I would be more than happy to help you out, if I read your post correctly you would use for teaching not selling. That would help a great deal with health dept. Maybe and oven with back up electric blakes and in the 300lb range. towabale and stopable via bike or scotter. I love this type of stuff. I built my first Mobile wood fired pizza trailer almost 8 years ago because someone told me It can't be done and licensed by fire and Health.

AudreyNYC 02-05-2011 11:31 AM

Re: Mobile oven help
 
Thanks for all the responses, I'm very thankful for your input.

I would prefer to have a wood-fired oven and not have to rely upon another source of energy to power the thing. I understand the thermal mass of brick is what allows for the heat retention in the oven, which is why this project is challenging, since portable objects should tend to be on the lighter side.

The basic premise of the project is that the oven would travel to different community gardens and parks in NYC for limited durations and have an event around the oven where people bring their own dough, and I will also given demonstrations/information on how to make bread, etc. but there is no plan for me to sell anything, so I don't have to deal with permits or codes. This is a public community activity that I am trying to create.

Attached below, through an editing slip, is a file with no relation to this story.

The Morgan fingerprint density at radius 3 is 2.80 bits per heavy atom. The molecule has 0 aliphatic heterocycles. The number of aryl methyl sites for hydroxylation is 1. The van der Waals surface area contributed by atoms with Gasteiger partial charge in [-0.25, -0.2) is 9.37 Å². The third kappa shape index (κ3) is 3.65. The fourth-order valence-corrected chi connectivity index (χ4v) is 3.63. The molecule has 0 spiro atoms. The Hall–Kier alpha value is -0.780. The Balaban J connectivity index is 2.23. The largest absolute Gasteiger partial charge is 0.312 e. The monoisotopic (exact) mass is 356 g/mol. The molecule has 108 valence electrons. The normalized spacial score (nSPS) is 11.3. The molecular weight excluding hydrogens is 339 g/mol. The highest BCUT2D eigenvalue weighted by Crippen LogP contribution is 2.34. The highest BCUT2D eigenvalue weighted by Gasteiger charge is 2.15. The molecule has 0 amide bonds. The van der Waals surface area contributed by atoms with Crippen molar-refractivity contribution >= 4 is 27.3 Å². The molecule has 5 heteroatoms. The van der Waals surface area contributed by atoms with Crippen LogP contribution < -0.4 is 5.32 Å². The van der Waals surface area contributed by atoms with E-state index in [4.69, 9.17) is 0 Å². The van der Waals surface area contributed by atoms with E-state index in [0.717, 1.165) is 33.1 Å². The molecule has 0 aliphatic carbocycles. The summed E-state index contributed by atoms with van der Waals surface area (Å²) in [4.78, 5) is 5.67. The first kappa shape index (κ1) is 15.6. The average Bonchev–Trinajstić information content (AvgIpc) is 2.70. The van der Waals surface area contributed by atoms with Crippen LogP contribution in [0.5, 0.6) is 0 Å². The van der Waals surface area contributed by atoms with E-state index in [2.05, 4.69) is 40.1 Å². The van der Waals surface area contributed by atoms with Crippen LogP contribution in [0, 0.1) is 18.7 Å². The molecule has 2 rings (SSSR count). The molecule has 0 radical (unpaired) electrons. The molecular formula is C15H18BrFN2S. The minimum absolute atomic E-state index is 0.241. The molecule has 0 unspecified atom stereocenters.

That being said, it would be nice to accommodate many loaves, but once again, the portable aspect proves to be problematic, which is why I am currently thinking that the oven will be fairly small, and its design will be integrated with the design of the trailer/rickshaw it's attached to so it can be a mobile, self contained unit, which includes all the tools and accessories necessary to do a successful firing. If I go with a small size, then I think the idea would be that there could be more ovens produced in a similar matter, this one acting as a prototype, meaning the simpler the better. So far I've seen many domed ovens, but I was curious as to whether the oven could be designed to be more oblong or linear? And any other suggestions to reduce weight or mass are appreciated, while still keeping the oven wood-fired.